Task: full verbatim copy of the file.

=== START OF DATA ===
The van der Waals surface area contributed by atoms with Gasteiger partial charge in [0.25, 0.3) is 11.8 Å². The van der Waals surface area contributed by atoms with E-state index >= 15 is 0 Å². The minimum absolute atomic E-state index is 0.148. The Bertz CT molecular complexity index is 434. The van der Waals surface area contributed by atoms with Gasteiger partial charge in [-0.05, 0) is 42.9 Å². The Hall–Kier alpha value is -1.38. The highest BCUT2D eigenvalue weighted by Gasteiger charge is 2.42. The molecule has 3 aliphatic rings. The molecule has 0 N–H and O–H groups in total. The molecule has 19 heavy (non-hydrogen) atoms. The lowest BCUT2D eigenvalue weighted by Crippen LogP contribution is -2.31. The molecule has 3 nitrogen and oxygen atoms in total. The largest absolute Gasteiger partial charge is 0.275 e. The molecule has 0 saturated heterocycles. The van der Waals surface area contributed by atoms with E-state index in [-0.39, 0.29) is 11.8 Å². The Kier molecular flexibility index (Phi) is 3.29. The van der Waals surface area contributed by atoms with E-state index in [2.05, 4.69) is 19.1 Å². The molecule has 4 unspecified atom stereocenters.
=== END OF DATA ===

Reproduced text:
The van der Waals surface area contributed by atoms with Gasteiger partial charge in [0.25, 0.3) is 11.8 Å². The van der Waals surface area contributed by atoms with E-state index >= 15 is 0 Å². The minimum absolute atomic E-state index is 0.148. The Bertz CT molecular complexity index is 434. The van der Waals surface area contributed by atoms with Gasteiger partial charge in [-0.05, 0) is 42.9 Å². The Hall–Kier alpha value is -1.38. The highest BCUT2D eigenvalue weighted by Gasteiger charge is 2.42. The molecule has 3 aliphatic rings. The molecule has 0 N–H and O–H groups in total. The molecule has 19 heavy (non-hydrogen) atoms. The lowest BCUT2D eigenvalue weighted by Crippen LogP contribution is -2.31. The molecule has 3 nitrogen and oxygen atoms in total. The largest absolute Gasteiger partial charge is 0.275 e. The molecule has 0 saturated heterocycles. The van der Waals surface area contributed by atoms with E-state index in [-0.39, 0.29) is 11.8 Å². The Kier molecular flexibility index (Phi) is 3.29. The van der Waals surface area contributed by atoms with E-state index in [2.05, 4.69) is 19.1 Å². The molecule has 4 unspecified atom stereocenters.